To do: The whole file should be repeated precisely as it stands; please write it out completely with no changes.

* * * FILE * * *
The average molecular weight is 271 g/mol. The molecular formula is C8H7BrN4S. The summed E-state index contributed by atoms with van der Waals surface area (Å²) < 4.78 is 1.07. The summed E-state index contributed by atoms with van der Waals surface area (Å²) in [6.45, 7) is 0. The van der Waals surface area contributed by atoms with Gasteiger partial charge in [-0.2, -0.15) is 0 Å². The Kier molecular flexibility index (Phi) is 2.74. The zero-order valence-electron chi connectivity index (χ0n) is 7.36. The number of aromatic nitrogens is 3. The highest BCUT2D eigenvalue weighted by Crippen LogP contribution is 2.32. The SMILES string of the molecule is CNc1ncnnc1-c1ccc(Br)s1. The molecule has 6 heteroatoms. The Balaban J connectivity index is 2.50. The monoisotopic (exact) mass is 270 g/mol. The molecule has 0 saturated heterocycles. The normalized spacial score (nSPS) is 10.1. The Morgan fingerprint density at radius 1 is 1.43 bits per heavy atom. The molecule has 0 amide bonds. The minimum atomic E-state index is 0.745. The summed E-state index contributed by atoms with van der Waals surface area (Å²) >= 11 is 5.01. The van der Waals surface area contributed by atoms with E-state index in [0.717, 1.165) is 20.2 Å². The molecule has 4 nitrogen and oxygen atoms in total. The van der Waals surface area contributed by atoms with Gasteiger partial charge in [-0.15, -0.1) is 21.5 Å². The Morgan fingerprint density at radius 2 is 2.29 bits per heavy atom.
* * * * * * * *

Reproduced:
The average molecular weight is 271 g/mol. The molecular formula is C8H7BrN4S. The summed E-state index contributed by atoms with van der Waals surface area (Å²) < 4.78 is 1.07. The summed E-state index contributed by atoms with van der Waals surface area (Å²) in [6.45, 7) is 0. The van der Waals surface area contributed by atoms with Gasteiger partial charge in [-0.2, -0.15) is 0 Å². The Kier molecular flexibility index (Phi) is 2.74. The zero-order valence-electron chi connectivity index (χ0n) is 7.36. The number of aromatic nitrogens is 3. The highest BCUT2D eigenvalue weighted by Crippen LogP contribution is 2.32. The SMILES string of the molecule is CNc1ncnnc1-c1ccc(Br)s1. The molecule has 6 heteroatoms. The Balaban J connectivity index is 2.50. The monoisotopic (exact) mass is 270 g/mol. The molecule has 0 saturated heterocycles. The normalized spacial score (nSPS) is 10.1. The Morgan fingerprint density at radius 1 is 1.43 bits per heavy atom. The molecule has 0 amide bonds. The minimum atomic E-state index is 0.745. The summed E-state index contributed by atoms with van der Waals surface area (Å²) >= 11 is 5.01. The van der Waals surface area contributed by atoms with E-state index in [0.717, 1.165) is 20.2 Å². The molecule has 4 nitrogen and oxygen atoms in total. The van der Waals surface area contributed by atoms with Gasteiger partial charge in [-0.15, -0.1) is 21.5 Å². The Morgan fingerprint density at radius 2 is 2.29 bits per heavy atom.